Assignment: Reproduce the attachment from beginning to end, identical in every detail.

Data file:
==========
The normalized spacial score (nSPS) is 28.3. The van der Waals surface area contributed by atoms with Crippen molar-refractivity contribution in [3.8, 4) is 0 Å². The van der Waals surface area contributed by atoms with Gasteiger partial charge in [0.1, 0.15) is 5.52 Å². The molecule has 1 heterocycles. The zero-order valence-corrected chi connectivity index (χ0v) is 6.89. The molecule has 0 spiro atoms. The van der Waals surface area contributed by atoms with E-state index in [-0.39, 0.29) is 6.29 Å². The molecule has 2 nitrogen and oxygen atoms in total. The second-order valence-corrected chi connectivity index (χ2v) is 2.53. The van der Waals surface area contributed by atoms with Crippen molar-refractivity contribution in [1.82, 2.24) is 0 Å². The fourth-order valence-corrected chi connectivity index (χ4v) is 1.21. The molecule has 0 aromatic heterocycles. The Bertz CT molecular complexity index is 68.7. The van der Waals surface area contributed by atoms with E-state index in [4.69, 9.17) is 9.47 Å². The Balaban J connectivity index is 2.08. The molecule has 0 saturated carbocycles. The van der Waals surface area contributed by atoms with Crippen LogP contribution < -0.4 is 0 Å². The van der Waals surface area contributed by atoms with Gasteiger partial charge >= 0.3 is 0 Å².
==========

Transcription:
The normalized spacial score (nSPS) is 28.3. The van der Waals surface area contributed by atoms with Crippen molar-refractivity contribution in [3.8, 4) is 0 Å². The van der Waals surface area contributed by atoms with Gasteiger partial charge in [0.1, 0.15) is 5.52 Å². The molecule has 1 heterocycles. The zero-order valence-corrected chi connectivity index (χ0v) is 6.89. The molecule has 0 spiro atoms. The van der Waals surface area contributed by atoms with E-state index in [-0.39, 0.29) is 6.29 Å². The molecule has 2 nitrogen and oxygen atoms in total. The second-order valence-corrected chi connectivity index (χ2v) is 2.53. The van der Waals surface area contributed by atoms with Crippen molar-refractivity contribution in [1.82, 2.24) is 0 Å². The fourth-order valence-corrected chi connectivity index (χ4v) is 1.21. The molecule has 0 aromatic heterocycles. The Bertz CT molecular complexity index is 68.7. The van der Waals surface area contributed by atoms with E-state index in [4.69, 9.17) is 9.47 Å². The Balaban J connectivity index is 2.08. The molecule has 0 saturated carbocycles. The van der Waals surface area contributed by atoms with Crippen LogP contribution < -0.4 is 0 Å². The van der Waals surface area contributed by atoms with Gasteiger partial charge >= 0.3 is 0 Å².